A user-experience team shadowing college students might seek to understand details such as: How do students approach registering for classes? Do the class times offered meet their needs? Do they have the data necessary to make informed decisions? How much are they paying for textbooks? What do students understand about the financial-aid system? Is it intuitive or confusing?
You can call it “Internal Advertising” if you want; I find that a bit old-school, frankly. I prefer the term “CULTURAL HACKING”- changing your company’s fortunes NOT by trying to directly change what the general public thinks of you, but by trying to change what YOU think of you.
Improving the company by improving the culture, by subverting the culture via counterintuitive means. Exactly.
The important feature that design brings is this bridge between the science and the arts. And I don’t think many people understand the power of design to put these two things together.
Learning is emergent, a lifelong pursuit, not relegated to the brick walls of an institution or to a narrow window of time during life; it has no specific end point. The artificial divisions of work, play and education cease to be relevant in the 21st century. Learning begins on a playground and continues perpetually in other playgrounds, individual and shared workspaces, communities and more. Learning can be assessed but doesn’t aim itself exclusively toward assessment.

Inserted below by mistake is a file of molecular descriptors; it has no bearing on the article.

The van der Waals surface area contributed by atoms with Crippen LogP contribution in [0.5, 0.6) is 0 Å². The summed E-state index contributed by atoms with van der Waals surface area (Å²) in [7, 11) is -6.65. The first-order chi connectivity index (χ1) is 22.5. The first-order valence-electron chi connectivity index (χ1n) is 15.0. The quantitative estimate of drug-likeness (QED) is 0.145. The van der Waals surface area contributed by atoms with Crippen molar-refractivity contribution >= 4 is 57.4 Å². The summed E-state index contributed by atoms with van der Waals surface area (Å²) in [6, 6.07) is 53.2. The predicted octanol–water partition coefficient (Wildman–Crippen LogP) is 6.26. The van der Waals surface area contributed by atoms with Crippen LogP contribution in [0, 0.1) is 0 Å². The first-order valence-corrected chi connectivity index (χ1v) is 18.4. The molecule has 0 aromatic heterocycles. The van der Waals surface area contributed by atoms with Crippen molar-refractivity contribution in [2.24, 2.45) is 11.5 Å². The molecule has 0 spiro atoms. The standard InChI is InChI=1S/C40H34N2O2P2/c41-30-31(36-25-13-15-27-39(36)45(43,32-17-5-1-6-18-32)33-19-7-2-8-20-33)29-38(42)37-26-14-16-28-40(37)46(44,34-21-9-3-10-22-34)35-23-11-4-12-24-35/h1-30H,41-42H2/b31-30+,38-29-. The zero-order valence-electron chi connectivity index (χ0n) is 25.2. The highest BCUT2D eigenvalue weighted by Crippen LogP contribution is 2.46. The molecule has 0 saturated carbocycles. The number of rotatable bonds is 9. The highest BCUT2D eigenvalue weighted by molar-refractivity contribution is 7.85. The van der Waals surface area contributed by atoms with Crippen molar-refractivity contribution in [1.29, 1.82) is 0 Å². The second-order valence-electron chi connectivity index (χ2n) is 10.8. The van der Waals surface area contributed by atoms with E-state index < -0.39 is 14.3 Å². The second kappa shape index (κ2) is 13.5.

We see school as one node in a broader network of learning available to young people, and believe we can call on the untapped capacity in more informal and interest-driven arenas to build more learning supports and opportunities. In an era when our existing educational pathways serve fewer young people, it is critical that we build capacity, opportunity, and new models of success, rather than orient our efforts solely on optimizing the playing field of existing opportunities.
A collaborative, startup mentality is being adopted by workers and organizations that allows for new ways to learn. Multidisciplinary teams made up of people with diverse experiences are allowing participants to teach each other and learn at the same time.
In the US, an undergraduate education used to be an option, one way to get into the middle class. Now it’s a hostage situation, required to avoid falling out of it. And if some of the hostages having trouble coming up with the ransom conclude that our current system is a completely terrible idea, then learning will come unbundled from the pursuit of a degree just as as songs came unbundled from CDs.
Seth Godin’s new free e-book What Matters Now is a collection of big ideas from thinkers across disciplines and professions. There was one thought in particular that stood out for me:
There is no such thing as boring knowledge.
There is only boring presentation.
An adage instructional designers could live by. And should. Especially in an academic setting, where knowledge is paramount, and old ways of delivering that knowledge are relied on time and again.